With these words, Sir, I feel that at this juncture the Drafting Committee may drop these words contempt of court which has always been a bone of contention both on the part of the newspapers and the public. I want to know in what constitution contempt of court is being inserted. My honourable Friend Mr. Alladi Krishnaswami Ayyar will guide whether in any constitution in the world contempt of court is included. That power already exists with the judges. Why do you want to put that in the Constitution and make the Judge above everybody? You want to make him a Super God.

Mr. President : This has nothing to do with courts. If you read the article you will see that it says that nothing in sub-clause (a) shall effect the operation of any existing law in so far as it relates to, or prevent the State from making any law relating to contempt.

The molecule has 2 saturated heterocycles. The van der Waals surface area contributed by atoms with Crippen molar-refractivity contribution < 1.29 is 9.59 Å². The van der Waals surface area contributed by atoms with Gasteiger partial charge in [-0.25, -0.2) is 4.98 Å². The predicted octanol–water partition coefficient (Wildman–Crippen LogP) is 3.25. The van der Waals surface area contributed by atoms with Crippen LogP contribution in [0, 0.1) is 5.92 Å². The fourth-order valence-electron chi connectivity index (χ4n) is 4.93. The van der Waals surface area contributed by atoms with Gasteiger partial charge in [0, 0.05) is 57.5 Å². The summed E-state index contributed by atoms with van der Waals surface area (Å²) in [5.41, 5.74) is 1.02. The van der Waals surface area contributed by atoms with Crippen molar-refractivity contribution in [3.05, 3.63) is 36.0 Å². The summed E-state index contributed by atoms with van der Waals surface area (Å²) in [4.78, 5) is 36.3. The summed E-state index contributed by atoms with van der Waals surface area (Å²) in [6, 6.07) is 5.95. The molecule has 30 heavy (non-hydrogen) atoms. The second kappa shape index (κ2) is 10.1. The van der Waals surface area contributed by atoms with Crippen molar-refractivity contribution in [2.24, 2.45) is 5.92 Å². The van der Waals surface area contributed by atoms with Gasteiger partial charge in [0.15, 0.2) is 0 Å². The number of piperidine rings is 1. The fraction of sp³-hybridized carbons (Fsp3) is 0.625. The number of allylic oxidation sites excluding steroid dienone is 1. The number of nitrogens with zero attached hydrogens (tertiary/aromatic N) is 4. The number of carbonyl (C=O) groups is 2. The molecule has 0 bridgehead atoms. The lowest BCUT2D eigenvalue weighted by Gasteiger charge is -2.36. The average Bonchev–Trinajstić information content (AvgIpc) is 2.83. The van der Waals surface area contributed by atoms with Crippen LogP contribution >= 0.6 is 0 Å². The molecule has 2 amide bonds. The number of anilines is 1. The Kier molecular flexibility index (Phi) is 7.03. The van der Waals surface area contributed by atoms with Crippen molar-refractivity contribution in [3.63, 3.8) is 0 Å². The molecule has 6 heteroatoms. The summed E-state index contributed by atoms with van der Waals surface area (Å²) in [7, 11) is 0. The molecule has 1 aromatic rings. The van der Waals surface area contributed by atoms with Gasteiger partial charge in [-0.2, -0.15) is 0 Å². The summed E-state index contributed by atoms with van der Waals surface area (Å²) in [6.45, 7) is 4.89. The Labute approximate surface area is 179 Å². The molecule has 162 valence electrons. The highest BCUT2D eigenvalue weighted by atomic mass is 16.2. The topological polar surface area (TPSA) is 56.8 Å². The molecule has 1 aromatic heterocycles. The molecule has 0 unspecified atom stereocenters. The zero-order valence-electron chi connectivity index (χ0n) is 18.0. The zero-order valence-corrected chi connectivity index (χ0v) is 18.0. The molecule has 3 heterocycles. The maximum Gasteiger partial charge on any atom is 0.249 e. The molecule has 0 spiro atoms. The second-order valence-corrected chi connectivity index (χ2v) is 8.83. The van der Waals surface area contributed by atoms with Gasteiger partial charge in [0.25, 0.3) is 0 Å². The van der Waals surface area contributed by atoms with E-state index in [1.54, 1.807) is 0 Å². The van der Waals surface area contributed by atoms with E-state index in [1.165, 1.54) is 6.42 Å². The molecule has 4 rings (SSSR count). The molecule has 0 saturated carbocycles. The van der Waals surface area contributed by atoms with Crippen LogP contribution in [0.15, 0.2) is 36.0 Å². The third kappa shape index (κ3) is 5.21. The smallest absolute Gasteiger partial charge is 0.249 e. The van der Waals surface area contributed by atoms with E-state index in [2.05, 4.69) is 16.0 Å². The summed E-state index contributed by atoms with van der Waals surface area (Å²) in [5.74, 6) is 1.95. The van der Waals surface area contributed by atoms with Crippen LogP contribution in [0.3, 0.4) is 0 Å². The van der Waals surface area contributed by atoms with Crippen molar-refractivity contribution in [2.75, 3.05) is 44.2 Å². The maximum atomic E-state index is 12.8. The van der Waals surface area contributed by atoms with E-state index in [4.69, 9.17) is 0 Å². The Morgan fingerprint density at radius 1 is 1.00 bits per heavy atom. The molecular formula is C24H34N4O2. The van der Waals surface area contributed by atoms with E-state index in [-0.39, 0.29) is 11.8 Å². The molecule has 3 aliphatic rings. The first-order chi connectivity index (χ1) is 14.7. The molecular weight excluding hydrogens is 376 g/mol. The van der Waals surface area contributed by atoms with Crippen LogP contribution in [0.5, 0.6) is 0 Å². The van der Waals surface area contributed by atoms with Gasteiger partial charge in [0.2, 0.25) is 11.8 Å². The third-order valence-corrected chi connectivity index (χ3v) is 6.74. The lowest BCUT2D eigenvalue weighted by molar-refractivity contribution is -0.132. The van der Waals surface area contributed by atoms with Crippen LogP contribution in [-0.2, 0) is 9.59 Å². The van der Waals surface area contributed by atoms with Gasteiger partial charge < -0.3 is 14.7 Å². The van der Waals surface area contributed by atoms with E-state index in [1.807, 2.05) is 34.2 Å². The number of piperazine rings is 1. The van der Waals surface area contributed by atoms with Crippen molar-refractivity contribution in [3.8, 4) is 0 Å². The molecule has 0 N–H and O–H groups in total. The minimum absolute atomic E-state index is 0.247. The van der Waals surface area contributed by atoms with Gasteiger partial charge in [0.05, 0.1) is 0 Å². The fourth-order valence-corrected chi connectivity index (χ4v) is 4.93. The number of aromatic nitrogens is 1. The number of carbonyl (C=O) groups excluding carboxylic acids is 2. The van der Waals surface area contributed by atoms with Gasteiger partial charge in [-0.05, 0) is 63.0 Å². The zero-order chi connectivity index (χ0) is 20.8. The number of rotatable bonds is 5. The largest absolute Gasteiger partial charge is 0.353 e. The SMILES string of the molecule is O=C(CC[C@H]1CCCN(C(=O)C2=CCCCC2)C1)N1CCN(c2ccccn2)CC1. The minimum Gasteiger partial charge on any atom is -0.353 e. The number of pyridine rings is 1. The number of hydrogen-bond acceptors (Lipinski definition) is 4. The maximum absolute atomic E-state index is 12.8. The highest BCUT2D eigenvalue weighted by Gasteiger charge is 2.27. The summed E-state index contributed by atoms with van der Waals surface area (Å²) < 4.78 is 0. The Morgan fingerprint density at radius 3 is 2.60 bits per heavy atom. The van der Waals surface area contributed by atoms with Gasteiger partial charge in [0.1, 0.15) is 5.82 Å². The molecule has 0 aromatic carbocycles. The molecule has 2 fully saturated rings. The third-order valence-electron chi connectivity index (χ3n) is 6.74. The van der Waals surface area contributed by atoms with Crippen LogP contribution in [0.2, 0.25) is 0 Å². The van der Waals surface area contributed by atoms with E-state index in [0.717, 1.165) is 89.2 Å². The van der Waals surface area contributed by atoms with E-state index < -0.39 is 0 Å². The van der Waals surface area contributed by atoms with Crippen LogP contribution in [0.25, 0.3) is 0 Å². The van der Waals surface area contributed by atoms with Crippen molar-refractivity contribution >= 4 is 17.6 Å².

Shri R.K. Sidhva :It relates to the citizens. The citizens shall have the right to freedom of speech and expression provided they do not make a speech which ma be libel, slander, defamation or contempt of court. A judgment may have been passed by a court……

Mr. President : A law may be passed which will prevent defamation of a private individual; but a law may not be passed which will prevent defamation or libel of a court; that is what your argument comes to.

Shri R.K. Sidhva : I do not want any law to be made in respect of contempt of court. I am very clear on this point because in my past experience about contempt of court, from the lowest to the highest court judges have not been impartial. Therefore I am opposed to this amendment.